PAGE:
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Theater Review - Freud's Last Session feels like a hyperarticulate dorm-room bull session

Play pits C.S. Lewis' Christianity against Freud's atheism

The couch takes on the wardrobe in the drama Freud's Last Session, which imagines a meeting of the minds between pioneering psychoanalyst Sigmund Freud and Christian intellectual/Narnia author C.S. Lewis.

In real life, the powerhouse thinkers never met, although Lewis spent most of his career as an Oxford University professor and Freud lived his final months in London. Inspired by Armand Nicholi's The Question of God, playwright Mark St. Germain envisions a plausible encounter between Freud and Lewis on the eve of World War II. Jessica Phelps West directs a snappy production, but the action feels less like a war of words than a gentlemen's disagreement.

When Lewis (Andrew Benator) accepts an invitation to the Austrian psychiatrist's new home, he believes that Freud wants to discuss his satirical portrayal in Lewis' 1933 novel The Pilgrim's Regress. In fact, Freud (David De Vries) wants to quiz Lewis about his conversion experience in accepting Jesus as the Son of God. A Jew having recently fled Nazi-controlled Austria, Freud suffers from cancer and seeks to better understand spirituality before he dies.

Freud's Last Session unfolds as a dialogue between one of the 20th century's greatest atheists and one of its most eloquent champions of Christianity. St. Germain gives them moments of clever banter, such as Lewis' observation, "When I was a student at university, we devoured every one of your books to discover our latest perversion." The chat turns to more provocative ideas, like the possibility that difficult daddy issues shaped Lewis' desire for and Freud's disbelief in God. The problem of why a just God permits earthly suffering takes added urgency with Germany on the march, and at one point an air raid siren disrupts the conversation. "Should Poland turn the other cheek to Hitler?" Freud asks Lewis.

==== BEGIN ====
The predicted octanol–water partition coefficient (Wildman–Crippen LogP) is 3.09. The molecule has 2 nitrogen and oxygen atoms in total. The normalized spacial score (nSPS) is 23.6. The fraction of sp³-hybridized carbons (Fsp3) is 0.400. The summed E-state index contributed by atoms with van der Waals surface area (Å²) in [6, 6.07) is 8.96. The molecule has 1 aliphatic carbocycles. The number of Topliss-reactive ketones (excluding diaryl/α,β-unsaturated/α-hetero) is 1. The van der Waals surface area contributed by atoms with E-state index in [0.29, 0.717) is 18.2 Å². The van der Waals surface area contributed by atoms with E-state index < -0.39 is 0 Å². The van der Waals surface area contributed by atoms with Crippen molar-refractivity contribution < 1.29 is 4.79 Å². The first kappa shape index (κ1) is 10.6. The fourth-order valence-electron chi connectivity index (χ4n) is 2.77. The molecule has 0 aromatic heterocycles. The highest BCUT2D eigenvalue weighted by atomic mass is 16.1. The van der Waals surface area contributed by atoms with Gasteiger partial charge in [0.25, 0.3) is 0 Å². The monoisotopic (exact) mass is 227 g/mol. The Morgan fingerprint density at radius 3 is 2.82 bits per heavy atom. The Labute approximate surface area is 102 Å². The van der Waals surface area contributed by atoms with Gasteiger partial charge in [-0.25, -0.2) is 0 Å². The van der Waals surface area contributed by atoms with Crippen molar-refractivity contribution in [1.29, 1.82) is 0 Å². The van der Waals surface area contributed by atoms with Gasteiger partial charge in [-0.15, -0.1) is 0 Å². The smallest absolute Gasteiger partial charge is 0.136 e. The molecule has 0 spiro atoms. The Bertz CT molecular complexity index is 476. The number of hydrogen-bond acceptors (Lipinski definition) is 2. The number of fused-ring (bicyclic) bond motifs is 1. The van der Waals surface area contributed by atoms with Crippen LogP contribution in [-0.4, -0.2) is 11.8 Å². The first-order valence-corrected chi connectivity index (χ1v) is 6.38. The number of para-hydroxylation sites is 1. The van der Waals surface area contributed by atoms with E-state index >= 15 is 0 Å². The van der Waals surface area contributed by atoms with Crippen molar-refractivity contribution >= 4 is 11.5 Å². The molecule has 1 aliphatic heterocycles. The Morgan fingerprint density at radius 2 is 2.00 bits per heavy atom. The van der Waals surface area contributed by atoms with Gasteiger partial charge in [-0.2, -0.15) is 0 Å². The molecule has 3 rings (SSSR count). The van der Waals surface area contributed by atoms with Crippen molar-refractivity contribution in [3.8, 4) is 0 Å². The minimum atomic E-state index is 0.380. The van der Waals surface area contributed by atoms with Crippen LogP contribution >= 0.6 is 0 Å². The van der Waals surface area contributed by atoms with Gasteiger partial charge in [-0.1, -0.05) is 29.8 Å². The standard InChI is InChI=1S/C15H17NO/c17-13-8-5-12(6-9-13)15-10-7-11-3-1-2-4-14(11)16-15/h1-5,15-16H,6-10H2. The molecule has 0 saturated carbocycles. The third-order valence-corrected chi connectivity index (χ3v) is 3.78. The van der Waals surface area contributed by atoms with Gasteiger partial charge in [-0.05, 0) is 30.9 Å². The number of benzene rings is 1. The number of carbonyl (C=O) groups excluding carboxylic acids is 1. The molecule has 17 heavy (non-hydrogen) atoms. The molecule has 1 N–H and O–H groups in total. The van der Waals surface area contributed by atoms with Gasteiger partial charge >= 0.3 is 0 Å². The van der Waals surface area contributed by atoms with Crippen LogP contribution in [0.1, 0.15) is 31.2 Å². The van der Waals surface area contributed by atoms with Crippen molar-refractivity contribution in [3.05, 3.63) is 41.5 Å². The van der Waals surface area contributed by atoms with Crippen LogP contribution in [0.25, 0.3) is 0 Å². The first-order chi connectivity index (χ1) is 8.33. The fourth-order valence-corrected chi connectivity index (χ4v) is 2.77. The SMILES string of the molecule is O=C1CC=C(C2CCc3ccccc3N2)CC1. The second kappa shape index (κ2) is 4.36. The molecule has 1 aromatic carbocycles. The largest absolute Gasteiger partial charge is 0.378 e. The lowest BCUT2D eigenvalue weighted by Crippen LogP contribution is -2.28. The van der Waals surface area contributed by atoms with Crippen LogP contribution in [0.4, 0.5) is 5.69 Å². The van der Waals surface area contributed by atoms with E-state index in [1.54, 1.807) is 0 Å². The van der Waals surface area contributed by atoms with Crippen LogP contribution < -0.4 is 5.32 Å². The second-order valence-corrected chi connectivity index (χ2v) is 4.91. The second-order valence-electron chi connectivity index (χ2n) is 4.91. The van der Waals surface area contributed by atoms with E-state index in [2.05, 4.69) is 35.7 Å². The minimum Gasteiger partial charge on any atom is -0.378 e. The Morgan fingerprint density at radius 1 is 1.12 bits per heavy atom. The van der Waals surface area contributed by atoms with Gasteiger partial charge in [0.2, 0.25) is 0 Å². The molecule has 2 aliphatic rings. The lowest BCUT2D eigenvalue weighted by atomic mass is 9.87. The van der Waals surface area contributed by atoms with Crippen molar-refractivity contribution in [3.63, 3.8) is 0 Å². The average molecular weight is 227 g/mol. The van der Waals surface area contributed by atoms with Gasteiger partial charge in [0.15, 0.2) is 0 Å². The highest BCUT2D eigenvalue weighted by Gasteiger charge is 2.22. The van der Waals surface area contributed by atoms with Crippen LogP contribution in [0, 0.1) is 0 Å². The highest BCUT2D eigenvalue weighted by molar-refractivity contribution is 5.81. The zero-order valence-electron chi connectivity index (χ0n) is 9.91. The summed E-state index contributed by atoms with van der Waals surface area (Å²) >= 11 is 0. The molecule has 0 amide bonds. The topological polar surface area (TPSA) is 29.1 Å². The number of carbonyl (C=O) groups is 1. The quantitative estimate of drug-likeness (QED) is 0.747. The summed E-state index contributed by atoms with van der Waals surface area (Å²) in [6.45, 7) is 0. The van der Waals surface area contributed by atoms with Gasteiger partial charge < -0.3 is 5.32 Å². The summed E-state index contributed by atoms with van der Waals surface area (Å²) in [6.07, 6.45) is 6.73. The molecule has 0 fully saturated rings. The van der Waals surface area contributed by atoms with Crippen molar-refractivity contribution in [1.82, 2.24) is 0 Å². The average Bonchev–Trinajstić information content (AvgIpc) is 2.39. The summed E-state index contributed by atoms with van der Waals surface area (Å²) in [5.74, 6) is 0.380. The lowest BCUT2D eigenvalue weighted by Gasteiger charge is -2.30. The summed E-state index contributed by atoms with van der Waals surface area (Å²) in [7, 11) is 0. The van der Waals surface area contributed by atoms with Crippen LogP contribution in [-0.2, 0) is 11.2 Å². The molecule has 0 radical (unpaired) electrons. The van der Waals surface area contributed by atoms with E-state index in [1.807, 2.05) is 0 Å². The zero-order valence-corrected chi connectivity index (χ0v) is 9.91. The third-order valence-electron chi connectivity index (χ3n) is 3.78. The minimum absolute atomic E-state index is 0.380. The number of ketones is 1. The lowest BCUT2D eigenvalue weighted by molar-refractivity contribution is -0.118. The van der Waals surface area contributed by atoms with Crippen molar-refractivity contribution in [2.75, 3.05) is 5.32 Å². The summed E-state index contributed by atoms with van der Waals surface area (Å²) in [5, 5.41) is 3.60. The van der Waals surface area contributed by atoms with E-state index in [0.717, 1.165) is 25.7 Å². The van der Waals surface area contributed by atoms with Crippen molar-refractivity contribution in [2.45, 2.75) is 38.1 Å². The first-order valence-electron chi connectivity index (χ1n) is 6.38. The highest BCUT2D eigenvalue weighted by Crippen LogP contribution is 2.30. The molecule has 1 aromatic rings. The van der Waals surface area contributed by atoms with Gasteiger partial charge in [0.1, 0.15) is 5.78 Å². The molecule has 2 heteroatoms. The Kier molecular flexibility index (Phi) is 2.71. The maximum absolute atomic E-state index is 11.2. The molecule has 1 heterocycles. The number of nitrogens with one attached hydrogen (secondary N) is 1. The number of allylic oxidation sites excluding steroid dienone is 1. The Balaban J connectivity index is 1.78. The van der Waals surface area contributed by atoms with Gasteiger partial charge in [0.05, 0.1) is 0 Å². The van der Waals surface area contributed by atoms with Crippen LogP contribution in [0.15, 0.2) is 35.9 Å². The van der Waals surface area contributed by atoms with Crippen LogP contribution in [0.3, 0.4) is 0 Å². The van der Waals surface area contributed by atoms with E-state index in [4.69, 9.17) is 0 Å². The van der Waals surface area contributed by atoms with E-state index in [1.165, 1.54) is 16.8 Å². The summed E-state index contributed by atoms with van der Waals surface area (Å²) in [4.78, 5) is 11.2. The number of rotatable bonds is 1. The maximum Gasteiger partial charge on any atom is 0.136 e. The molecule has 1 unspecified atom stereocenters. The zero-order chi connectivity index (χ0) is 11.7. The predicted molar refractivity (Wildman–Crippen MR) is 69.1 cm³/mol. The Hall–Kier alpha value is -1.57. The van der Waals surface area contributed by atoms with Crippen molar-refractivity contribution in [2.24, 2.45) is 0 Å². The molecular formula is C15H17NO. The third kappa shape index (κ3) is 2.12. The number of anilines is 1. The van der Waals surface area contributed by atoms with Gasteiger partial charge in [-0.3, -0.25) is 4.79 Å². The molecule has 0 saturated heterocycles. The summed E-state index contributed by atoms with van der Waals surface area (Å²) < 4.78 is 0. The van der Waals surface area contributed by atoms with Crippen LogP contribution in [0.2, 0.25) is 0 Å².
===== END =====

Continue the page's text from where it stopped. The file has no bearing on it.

Overall, Freud's Last Session resembles a hyperarticulate dorm-room bull session about religion vs. atheism. Freud serves as the late 1930s equivalent to contemporary atheist Richard Dawkins, but the psychiatrist's famous image gets in the way of the drama. De Vries captures the role's piercing intellect, but seems too vigorous given Freud's age and ill health, while his accent, cigar and emphasis on sexuality approach the level of cliché. We learn interesting factoids about Freud, including that his study in England was a close replica of his longtime office in Vienna (the set featured wonderfully overcrowded shelves). His inner character, not to say his soul, remains hidden.

Benator nicely conveys Lewis' contradictory emotions as a man with devout beliefs, nagging uncertainties and just a little fear in Freud's presence. But William Nicholson beat St. Germain to the punch with a great middlebrow play about Lewis, Shadowlands, in which the professor falls in love with American author Joy Gresham and his detached view of the problem of suffering crumbles when she dies of bone cancer.

Compared to Shadowlands, Freud's Last Session treats its subjects with kid gloves. Both men refuse to discuss certain aspects of their personal lives, a realistic detail that nevertheless prevents their clashing ideas from drawing blood.



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